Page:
China vows to protect information security ‘using all means’

China will use all necessary means to protect its information security, including the use of its military, striking a hard line in the country’s first strategic report on cybersecurity.

Zhao Zeliang, director general of the bureau of cybersecurity for the Cyberspace Administration of China, called for a “secure and controllable” internet at a briefing in Beijing on Tuesday. He unveiled a plan to adopt a review process for all domestic and foreign companies for “key information products and services” before they are deemed safe to be sold or deployed in China’s market.

Cybersecurity has been a hallmark of President Xi Jinping’s tenure. International cybersecurity and espionage has become a bigger concern since Edward Snowden’s revelations about US spying; more recently, American intelligence agencies have blamed Russia for hacking and leaking stolen material to interfere with the presidential election.

“China will do its utmost to protect the information safety of the country and its citizens,” said Mr Zhao, who was presenting China’s first National Cybersecurity Strategy Report. The announcement follows the adoption of a sweeping cybersecurity law in November that will require web operators in China to cooperate with police investigations, and in some cases, provide source code and encryption keys.

Any technologies intended for use by the government, Communist Party organs and major industries will undergo extra scrutiny, Mr Zhao said. While he didn’t elaborate on what kind of military response China would take to protect its information security, the report said authorities would “firmly defend the cyber sovereignty of China using all means including economic, administrative, scientific, legal, diplomatic and military ways.”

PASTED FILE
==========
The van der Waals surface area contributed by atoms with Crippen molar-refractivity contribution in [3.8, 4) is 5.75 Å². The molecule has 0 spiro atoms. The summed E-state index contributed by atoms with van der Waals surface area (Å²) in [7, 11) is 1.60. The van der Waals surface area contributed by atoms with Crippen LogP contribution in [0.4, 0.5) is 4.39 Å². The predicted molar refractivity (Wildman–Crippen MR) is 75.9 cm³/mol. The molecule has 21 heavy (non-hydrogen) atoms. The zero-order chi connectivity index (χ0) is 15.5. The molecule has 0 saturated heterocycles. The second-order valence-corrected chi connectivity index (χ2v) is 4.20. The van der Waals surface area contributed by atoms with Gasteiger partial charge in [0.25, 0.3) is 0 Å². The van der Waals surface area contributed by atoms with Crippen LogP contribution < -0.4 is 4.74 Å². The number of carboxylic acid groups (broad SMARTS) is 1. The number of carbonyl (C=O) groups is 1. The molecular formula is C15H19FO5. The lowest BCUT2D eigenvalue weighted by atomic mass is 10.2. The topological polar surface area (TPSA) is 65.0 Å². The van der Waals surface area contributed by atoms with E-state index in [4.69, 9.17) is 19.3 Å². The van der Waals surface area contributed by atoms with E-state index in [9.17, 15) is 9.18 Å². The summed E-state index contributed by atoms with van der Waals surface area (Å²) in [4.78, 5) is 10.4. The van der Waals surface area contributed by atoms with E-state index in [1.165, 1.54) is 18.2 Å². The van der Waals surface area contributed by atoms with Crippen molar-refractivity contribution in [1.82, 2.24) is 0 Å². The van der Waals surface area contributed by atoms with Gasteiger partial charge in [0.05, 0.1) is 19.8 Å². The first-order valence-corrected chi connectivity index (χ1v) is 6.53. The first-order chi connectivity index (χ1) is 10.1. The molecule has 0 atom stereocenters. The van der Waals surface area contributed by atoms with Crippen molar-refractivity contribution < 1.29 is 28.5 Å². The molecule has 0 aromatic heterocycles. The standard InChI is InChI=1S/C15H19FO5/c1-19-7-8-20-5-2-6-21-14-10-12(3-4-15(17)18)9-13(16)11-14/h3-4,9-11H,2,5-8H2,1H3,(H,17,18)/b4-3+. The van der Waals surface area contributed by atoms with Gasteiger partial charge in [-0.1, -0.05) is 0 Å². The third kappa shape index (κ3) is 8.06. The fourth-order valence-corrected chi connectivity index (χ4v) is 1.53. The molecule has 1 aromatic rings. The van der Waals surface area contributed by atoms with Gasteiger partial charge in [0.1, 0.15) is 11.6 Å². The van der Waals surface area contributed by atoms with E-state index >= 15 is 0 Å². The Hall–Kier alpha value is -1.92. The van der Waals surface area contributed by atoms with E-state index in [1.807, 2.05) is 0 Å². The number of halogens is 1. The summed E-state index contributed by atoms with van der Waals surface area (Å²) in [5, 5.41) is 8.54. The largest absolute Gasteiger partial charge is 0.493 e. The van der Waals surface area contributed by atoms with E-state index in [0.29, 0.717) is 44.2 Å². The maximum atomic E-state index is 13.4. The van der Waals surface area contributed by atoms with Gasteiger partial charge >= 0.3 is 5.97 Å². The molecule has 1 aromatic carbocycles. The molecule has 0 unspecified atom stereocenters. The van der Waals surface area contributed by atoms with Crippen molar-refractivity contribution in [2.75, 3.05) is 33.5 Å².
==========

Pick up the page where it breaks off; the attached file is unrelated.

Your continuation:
China has become suspicious of foreign operators and more aggressive about safeguarding its IT systems. At the same time, the nation is home to a sizable domestic criminal-hacking community, which sucks about US$15 billion out of the economy each year, Zheng Bu, an angel investor and former executive at FireEye, told a cybersecurity conference in Beijing a few months ago.

Mr Zhao also said the review process wasn’t designed specifically to limit foreign technology companies’ business in China. Yet when China’s new cybersecurity law was passed last month, James Zimmerman, chairman of the American Chamber of Commerce in China, said in a statement that Beijing’s direction worried foreign companies. “The Chinese government is right in wanting to ensure the security of digital systems and information here,” he said, but added that recent measures “create barriers to trade and innovation.”

Tuesday’s report comes at a tumultuous time for US-China relations. President-elect Donald Trump has said he may not support the long-standing One-China policy that recognizes Taiwan and mainland China as part of the same country. China criticized his comments and said they jeopardize the “political bedrock” for the countries’ relationship.

China also called for more global cooperation to prevent cyberwar, according to the report. The government will issue further implementing measures on the cybersecurity law and the control of cyberspace, Mr Zhao said. “China wants an open cyber environment while at same time a safe one too.”


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